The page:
December 12, 2018

Understanding Principles Controlling Mineral Dissolution Far from Equilibrium

1. Displacement of Al from step atom to ledge adatom. 2. Migration from ledge to interior of terrace. 3. Detachment from adatoms

Researchers at the Interfacial Dynamics in Radioactive Environments and Materials (IDREAM) Energy Frontier Research Centercomputed the first detailed free-energy landscape for the multistep dissolution of gibbsite – one of the mineral forms of aluminum hydroxide and an important mineral resource for industrial aluminum production. The model compares neutral to high pH, providing mechanistic clues to guide experiments aimed at evaluating dissolution rates under alkaline conditions.

The work, led by Zhizhang Shen of Pacific Northwest National Laboratory, was featured in The Journal of Physical Chemistry Letters in a paper titled, “Free-Energy Landscape of the Dissolution of Gibbsite at High pH.”

Why it matters: Mechanistic simulations based on statistical mechanics are challenging but necessary to move beyond empirically-based models of dissolution, which are not easily extended to extreme alkaline environments. The new model will also help process optimization for high-level radioactive waste treatment.

Summary: Although conceptually simple, mechanistic descriptions of the individual elementary steps involved in the dissolution of metal oxides remain speculative, especially for highly alkaline systems. Yet these reactions control rates of nutrient availability in natural systems, and overall rates of industrial processing of ore materials. Direct experimental probes to observe individual elementary reactions do not exist. In this work, atomistic simulations are used to map the free energy landscape of the dissolution of gibbsite by way of transfer of an aluminum ion from the solid phase into solution. 

The solid phase of interest in this work is gibbsite (Al(OH)3). In essence, it is a two-dimensional network of octahedrally coordinated trivalent aluminum cations. This relatively simple structure allowed focus on a single species that is transferred from the basal plane of the solid to the solution. Atomistic simulations were used to map the free energy landscape of this single species from a step edge on the basal plane, an overall reaction that combines kink formation and kink propagation. Two rate-limiting reactions for dissolution were identified: (1) displacement of aluminum from a step site to a ledge adatom, and (2) detachment of the adatom from the ledge into solution. The simulations revealed detailed information about the ligand exchange reactions that facilitate the detachment steps and the coordination change of Al3+ from six-fold in the gibbsite structure to four-fold in alkaline solution.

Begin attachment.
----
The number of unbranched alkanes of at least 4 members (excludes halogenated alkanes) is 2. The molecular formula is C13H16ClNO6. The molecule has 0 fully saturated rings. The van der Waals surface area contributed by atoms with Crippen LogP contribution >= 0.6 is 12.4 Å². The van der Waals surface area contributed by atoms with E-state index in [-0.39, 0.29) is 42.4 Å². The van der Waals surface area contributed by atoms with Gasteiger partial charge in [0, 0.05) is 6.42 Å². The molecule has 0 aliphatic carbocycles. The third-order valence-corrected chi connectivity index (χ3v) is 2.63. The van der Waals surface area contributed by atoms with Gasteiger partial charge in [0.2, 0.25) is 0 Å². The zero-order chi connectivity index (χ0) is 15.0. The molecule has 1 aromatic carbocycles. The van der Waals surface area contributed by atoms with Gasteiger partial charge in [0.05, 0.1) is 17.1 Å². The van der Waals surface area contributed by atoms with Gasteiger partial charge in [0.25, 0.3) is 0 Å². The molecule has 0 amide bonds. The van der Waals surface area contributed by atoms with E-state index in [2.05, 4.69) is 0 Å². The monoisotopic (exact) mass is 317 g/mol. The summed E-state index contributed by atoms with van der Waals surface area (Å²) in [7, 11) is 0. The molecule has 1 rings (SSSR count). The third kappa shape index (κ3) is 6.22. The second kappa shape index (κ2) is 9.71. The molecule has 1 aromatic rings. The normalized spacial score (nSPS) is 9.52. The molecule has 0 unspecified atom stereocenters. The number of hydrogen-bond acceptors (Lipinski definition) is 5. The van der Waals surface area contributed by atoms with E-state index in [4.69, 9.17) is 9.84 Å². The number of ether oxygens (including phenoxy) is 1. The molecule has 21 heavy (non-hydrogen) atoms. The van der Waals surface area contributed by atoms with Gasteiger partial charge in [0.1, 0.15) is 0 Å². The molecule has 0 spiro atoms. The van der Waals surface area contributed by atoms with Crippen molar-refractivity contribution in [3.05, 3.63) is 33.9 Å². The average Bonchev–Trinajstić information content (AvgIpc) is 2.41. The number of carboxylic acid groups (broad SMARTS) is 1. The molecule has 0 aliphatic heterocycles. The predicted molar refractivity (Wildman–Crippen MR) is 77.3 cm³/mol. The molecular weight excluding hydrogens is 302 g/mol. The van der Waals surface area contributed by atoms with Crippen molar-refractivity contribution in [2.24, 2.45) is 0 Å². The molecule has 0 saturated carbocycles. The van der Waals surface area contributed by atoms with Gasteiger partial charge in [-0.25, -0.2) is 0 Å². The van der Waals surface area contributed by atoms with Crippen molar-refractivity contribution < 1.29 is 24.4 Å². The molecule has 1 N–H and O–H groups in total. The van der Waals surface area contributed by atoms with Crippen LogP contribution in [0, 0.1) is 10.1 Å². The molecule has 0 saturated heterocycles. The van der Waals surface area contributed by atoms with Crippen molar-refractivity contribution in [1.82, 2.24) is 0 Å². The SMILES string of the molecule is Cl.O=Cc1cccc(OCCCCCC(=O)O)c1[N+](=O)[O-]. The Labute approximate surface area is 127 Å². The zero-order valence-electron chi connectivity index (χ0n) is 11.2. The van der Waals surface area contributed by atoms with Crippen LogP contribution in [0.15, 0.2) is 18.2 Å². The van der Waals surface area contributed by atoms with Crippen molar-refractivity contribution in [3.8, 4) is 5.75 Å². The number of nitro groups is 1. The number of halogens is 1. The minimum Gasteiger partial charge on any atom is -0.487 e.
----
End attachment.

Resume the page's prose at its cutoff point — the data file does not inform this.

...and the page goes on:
What’s next? Because gibbsite is an important solid phase that must be dissolved to remove high-level radioactive wastes from storage tanks, this research provides a technical foundation for waste processing schemes that will be used to remediate high-level radioactive waste tanks at Hanford and Savannah River. 

Acknowledgments: This work is related to the Basic Research Needs for Environmental Management, specifically the Priority Research Direction entitled “Elucidating and Exploiting Complex Speciation and Reactivity Far From Equilibrium."

Sponsors: This work was supported by IDREAM (Interfacial Dynamics in Radioactive Environments and Materials), an Energy Frontier Research Center managed for the U.S. Department of Energy (DOE), Office of Science, Basic Energy Sciences (BES). The research team also gratefully acknowledges Xin Zhang for fruitful discussions regarding experimental observations of gibbsite dissolution and Micah Prange regarding DFT simulations setup.

User Facilities: The research was performed using PNNL Institutional Computing at Pacific Northwest National Laboratory (PNNL).

Reference: Z. Shen, S. N. Kerisit, A. G. Stack, and K. M. Rosso. 2018. Free-Energy Landscape of the Dissolution of Gibbsite at High pH.” The Journal of Physical Chemistry Letters. DOI: 10.1021/acs.jpclett.8b00484

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Published: December 12, 2018

Research Team

Zhizhang Shen, Sebastien N. Kerisit, and Kevin M. Rosso (Pacific Northwest National Laboratory)
Andrew G. Stack (Oak Ridge National Laboratory)